I watch TV. I read. I go to movies. I see what’s going around on Facebook and Twitter. And I’ll admit it. I’m concerned.
Look at the movie and TV offerings: World War Z. The Dome. White House Down. Defiance.
Zombies. Aliens. Rebels. Guns. Lots and lots of guns. Shadowy, dystopian visions of a future in which the world has been blown apart by technology, or resident evil, or aliens, or whatever nameless threat comes next.
And I wonder, what does this say about us as a society? As individuals? As community—or the lack thereof?
Maybe it says that deep down, we’re afraid. We see the future not as a vista opening out to lovely possibilities, but as a complicated, scary, and dangerous place. We’re afraid of death, yes, but we’re every bit as much afraid of life. We’re terrified of what tomorrow might bring. We dread the unknown. We’re afraid of losing the stuff we’ve worked hard to acquire. And so we barricade ourselves behind what’s familiar, what’s tangible, what’s OURS.
We’ve lost our sense of adventure. We’ve lost our sense of wonder.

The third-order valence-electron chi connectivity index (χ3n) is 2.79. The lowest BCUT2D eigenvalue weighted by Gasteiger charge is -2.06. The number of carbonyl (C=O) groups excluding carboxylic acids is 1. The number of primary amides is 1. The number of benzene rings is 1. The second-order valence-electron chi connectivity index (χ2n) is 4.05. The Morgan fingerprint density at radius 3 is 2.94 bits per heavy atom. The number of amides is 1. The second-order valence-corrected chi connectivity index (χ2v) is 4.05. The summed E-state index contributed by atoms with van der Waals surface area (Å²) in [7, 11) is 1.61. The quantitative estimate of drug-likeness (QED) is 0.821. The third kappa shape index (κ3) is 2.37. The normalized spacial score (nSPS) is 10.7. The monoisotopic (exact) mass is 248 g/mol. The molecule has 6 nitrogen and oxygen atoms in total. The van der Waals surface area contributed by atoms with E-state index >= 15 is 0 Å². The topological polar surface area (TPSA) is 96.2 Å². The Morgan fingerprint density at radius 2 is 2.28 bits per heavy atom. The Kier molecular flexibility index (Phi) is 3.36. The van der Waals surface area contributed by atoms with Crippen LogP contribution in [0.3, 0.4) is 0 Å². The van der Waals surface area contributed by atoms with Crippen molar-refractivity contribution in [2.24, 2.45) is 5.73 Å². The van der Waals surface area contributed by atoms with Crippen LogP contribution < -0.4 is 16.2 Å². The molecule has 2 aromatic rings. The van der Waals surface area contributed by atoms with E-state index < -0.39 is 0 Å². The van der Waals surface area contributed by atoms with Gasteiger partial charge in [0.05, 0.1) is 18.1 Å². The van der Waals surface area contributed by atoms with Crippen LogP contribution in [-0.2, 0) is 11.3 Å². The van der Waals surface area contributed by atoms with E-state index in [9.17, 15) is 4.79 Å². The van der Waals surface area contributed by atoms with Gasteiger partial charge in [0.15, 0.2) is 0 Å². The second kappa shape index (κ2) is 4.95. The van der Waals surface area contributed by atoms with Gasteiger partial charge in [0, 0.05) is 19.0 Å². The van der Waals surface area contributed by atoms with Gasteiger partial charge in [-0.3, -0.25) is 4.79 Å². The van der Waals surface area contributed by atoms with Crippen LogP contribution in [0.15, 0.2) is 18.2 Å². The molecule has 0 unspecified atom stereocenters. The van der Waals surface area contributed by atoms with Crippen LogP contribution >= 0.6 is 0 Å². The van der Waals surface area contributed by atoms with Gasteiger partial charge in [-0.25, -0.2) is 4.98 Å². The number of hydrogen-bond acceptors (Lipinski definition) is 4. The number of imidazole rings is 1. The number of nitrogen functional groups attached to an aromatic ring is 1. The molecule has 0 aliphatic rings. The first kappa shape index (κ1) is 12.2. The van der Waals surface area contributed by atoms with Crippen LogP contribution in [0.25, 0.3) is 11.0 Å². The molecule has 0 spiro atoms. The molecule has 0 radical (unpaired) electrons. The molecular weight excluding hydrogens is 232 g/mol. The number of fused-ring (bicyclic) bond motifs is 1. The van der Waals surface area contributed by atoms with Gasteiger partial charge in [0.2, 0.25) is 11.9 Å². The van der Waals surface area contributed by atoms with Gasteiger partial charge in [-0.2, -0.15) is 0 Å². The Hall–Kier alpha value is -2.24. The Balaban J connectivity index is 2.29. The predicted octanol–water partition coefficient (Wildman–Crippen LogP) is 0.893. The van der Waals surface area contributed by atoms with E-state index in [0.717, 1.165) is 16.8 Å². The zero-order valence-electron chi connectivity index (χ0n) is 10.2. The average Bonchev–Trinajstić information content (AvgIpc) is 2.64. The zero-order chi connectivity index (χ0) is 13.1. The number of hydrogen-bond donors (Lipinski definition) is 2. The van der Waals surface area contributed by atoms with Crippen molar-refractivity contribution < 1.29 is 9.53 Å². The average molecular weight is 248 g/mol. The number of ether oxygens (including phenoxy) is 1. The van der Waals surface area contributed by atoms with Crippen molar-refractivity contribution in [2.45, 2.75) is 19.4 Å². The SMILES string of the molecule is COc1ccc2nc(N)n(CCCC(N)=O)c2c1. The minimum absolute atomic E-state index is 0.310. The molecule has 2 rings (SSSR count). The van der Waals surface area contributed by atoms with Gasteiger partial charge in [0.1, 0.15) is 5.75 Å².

Maybe it’s time to take a deep breath, take a step back, simplify a bit.
Maybe it’s time to go wade in the creek or take a walk or smell the grass after it’s just been mowed.
Maybe it’s time to look out the window and listen to the birds singing.
Maybe it’s time to get up early enough to watch the sun rise, or stay up late enough to be amazed by the stars again.
Maybe it’s time to see, really see, the beauty in the world around us, and in our loved ones’ eyes.
Maybe it’s time to discover—or rediscover—what it means to be content with the life we have, and with who we are.
Maybe it’s time to share a little bit more of what we own, and be a little less selfish with all the gifts we’ve been given.
Maybe it’s time to be happy with enough instead of always grasping for more.
Maybe it’s time we learned to live with an open hand. Maybe it’s time to quit holding onto material things; quit trying to control the way our lives play out; quit thinking we can manipulate the world around us into looking the way we want it to look.
Maybe it’s time for just being.
Maybe it’s time to stop being afraid.
And then maybe—just maybe—it will be time to find hope again.